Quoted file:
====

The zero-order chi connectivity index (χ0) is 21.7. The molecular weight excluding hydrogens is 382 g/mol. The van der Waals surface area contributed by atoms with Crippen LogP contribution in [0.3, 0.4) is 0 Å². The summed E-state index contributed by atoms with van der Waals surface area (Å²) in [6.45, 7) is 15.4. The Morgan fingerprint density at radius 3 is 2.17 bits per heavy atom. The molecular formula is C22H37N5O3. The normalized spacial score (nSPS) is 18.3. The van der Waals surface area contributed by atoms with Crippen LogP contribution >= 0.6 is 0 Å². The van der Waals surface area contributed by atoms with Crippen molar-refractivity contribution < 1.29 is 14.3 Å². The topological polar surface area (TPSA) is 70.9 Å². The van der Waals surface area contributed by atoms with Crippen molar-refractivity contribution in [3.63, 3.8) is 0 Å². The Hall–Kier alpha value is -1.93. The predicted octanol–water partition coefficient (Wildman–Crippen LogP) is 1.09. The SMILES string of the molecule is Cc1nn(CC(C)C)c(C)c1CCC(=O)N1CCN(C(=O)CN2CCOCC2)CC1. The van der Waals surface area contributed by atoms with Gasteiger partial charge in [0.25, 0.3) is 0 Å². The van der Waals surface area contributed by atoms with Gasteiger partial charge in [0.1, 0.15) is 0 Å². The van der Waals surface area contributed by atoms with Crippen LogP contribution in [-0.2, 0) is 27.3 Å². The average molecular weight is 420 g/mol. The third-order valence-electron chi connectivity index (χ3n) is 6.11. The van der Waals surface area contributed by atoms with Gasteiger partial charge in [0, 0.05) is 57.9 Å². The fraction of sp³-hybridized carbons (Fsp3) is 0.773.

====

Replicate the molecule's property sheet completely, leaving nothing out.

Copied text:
The zero-order chi connectivity index (χ0) is 21.7. The molecular weight excluding hydrogens is 382 g/mol. The van der Waals surface area contributed by atoms with Crippen LogP contribution in [0.3, 0.4) is 0 Å². The summed E-state index contributed by atoms with van der Waals surface area (Å²) in [6.45, 7) is 15.4. The Morgan fingerprint density at radius 3 is 2.17 bits per heavy atom. The molecular formula is C22H37N5O3. The normalized spacial score (nSPS) is 18.3. The van der Waals surface area contributed by atoms with Crippen LogP contribution >= 0.6 is 0 Å². The van der Waals surface area contributed by atoms with Crippen molar-refractivity contribution < 1.29 is 14.3 Å². The topological polar surface area (TPSA) is 70.9 Å². The van der Waals surface area contributed by atoms with Crippen molar-refractivity contribution in [3.63, 3.8) is 0 Å². The Hall–Kier alpha value is -1.93. The predicted octanol–water partition coefficient (Wildman–Crippen LogP) is 1.09. The SMILES string of the molecule is Cc1nn(CC(C)C)c(C)c1CCC(=O)N1CCN(C(=O)CN2CCOCC2)CC1. The van der Waals surface area contributed by atoms with Gasteiger partial charge in [0.25, 0.3) is 0 Å². The van der Waals surface area contributed by atoms with Gasteiger partial charge in [0.1, 0.15) is 0 Å². The van der Waals surface area contributed by atoms with Crippen LogP contribution in [-0.2, 0) is 27.3 Å². The average molecular weight is 420 g/mol. The third-order valence-electron chi connectivity index (χ3n) is 6.11. The van der Waals surface area contributed by atoms with Gasteiger partial charge in [0, 0.05) is 57.9 Å². The fraction of sp³-hybridized carbons (Fsp3) is 0.773.